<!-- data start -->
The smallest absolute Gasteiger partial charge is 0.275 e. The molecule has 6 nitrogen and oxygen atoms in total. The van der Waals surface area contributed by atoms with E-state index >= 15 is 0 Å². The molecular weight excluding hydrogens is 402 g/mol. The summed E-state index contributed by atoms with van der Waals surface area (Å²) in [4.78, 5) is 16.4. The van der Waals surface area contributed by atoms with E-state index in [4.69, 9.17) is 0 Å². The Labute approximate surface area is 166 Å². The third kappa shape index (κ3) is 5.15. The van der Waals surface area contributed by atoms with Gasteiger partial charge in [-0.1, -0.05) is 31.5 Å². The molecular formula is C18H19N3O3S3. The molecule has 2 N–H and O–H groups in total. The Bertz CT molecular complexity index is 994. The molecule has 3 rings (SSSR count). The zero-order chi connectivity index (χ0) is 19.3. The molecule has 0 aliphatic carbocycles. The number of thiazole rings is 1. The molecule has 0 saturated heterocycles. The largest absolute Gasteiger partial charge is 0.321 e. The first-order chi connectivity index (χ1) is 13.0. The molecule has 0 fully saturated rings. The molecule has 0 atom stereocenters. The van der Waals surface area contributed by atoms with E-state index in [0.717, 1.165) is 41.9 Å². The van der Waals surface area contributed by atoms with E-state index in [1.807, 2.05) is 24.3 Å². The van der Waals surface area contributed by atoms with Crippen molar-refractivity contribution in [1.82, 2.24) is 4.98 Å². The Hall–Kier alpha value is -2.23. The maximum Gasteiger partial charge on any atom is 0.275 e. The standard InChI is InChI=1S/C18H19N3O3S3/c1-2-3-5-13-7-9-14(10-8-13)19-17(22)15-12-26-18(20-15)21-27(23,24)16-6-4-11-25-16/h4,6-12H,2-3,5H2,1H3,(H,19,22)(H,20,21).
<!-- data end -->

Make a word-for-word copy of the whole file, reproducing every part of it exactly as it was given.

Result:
The smallest absolute Gasteiger partial charge is 0.275 e. The molecule has 6 nitrogen and oxygen atoms in total. The van der Waals surface area contributed by atoms with E-state index >= 15 is 0 Å². The molecular weight excluding hydrogens is 402 g/mol. The summed E-state index contributed by atoms with van der Waals surface area (Å²) in [4.78, 5) is 16.4. The van der Waals surface area contributed by atoms with E-state index in [4.69, 9.17) is 0 Å². The Labute approximate surface area is 166 Å². The third kappa shape index (κ3) is 5.15. The van der Waals surface area contributed by atoms with Gasteiger partial charge in [-0.1, -0.05) is 31.5 Å². The molecular formula is C18H19N3O3S3. The molecule has 2 N–H and O–H groups in total. The Bertz CT molecular complexity index is 994. The molecule has 3 rings (SSSR count). The zero-order chi connectivity index (χ0) is 19.3. The molecule has 0 aliphatic carbocycles. The number of thiazole rings is 1. The molecule has 0 saturated heterocycles. The largest absolute Gasteiger partial charge is 0.321 e. The first-order chi connectivity index (χ1) is 13.0. The molecule has 0 fully saturated rings. The molecule has 0 atom stereocenters. The van der Waals surface area contributed by atoms with E-state index in [0.717, 1.165) is 41.9 Å². The van der Waals surface area contributed by atoms with E-state index in [1.807, 2.05) is 24.3 Å². The van der Waals surface area contributed by atoms with Crippen molar-refractivity contribution in [1.82, 2.24) is 4.98 Å². The Hall–Kier alpha value is -2.23. The maximum Gasteiger partial charge on any atom is 0.275 e. The standard InChI is InChI=1S/C18H19N3O3S3/c1-2-3-5-13-7-9-14(10-8-13)19-17(22)15-12-26-18(20-15)21-27(23,24)16-6-4-11-25-16/h4,6-12H,2-3,5H2,1H3,(H,19,22)(H,20,21).